Trash: Putting It in the Right Place

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By abby mohaupt Director, Green Seminary Initiative

My favorite place to hike is in Muir Woods, north of the Golden Gate Bridge and in Marin County. I love walking through the trees--old growth redwoods that reach up higher than I can see--and I love the silence along the trails. I almost always walk through the Cathedral Grove to stop and look at the place where the United Nations came to visit and to breathe out a prayer of gratitude for the park being set aside.

The park is about an hour and half from my home, and so on my way out, I often stop to get a snack at the park’s cafe. From my very first visit to the park over six years ago, I’ve been enamoured with how the cafe does two things.

First, most of the food in the cafe is locally sourced. It’s delicious, and my child-like heart is oh-so-happy to choose a peanut butter and jelly sandwich for a post-hike snack.

Second, their waste system is stellar. They have bins for recycling, compost, and garbage. Each bin is clearly labeled and then examples of what can go in each bin are attached to the sign. Visitors can literally look at the object in their hand that they’re trying to get rid of, compare it to what’s on the sign, and then put the object in the right bin.

The signs are not fancy; they are clear.

One of the most common questions that schools ask me is how to help their community know what can be recycled and what cannot. The community is confused or doesn’t have access to the information in a way that sticks.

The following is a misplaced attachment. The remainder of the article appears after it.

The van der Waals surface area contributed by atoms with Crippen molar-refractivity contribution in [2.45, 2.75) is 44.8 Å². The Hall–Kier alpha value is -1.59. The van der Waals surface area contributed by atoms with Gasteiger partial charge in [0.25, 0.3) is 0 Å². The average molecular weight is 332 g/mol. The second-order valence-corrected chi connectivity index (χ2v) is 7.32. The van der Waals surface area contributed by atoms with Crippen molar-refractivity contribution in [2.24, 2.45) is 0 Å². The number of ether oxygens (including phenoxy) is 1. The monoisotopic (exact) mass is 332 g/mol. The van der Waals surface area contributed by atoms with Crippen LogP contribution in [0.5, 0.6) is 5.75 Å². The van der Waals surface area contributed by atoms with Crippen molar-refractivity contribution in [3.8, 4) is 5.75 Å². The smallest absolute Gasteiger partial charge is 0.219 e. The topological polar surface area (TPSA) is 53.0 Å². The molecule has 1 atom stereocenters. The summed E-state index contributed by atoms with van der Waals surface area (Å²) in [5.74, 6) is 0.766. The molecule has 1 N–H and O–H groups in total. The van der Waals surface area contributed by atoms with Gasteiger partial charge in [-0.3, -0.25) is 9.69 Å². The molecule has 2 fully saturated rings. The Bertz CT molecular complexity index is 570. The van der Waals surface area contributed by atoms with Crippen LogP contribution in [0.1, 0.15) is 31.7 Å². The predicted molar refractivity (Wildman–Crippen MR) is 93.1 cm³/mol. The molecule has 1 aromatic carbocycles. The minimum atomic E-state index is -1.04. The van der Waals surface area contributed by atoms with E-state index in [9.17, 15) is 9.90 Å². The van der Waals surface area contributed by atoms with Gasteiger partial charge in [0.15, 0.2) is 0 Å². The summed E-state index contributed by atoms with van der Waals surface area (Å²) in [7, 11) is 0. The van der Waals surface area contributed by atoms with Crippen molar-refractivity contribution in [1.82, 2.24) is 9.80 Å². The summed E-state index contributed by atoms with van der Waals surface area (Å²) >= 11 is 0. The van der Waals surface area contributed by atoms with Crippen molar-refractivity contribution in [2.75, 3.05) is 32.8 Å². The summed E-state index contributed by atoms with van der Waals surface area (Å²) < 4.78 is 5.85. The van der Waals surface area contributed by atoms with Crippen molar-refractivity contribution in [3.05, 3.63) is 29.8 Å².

One of the most common stories I hear is that members of a school’s green team spend time sorting through trash and recycling after community events to make sure everything is in the right place. Sometimes this is a badge of honor, and sometimes it is frustrating.

At my own school, I’ve been known to go through the recycling and trash--rearranging and decontaminating the items in the bins--and most times, I wish that people in my community would just put things where they go.

Communities need clear information that help them know what goes where. Signage with clear language is good; signage with images is even better; signage with the actual items that members in your community will use is the best.

The easier it is for the community to understand the rules for waste management in your community, the easier it will be for them to follow those rules.

So, here are some examples of clear and easy-to-follow signs. Send us signs you think are great, too!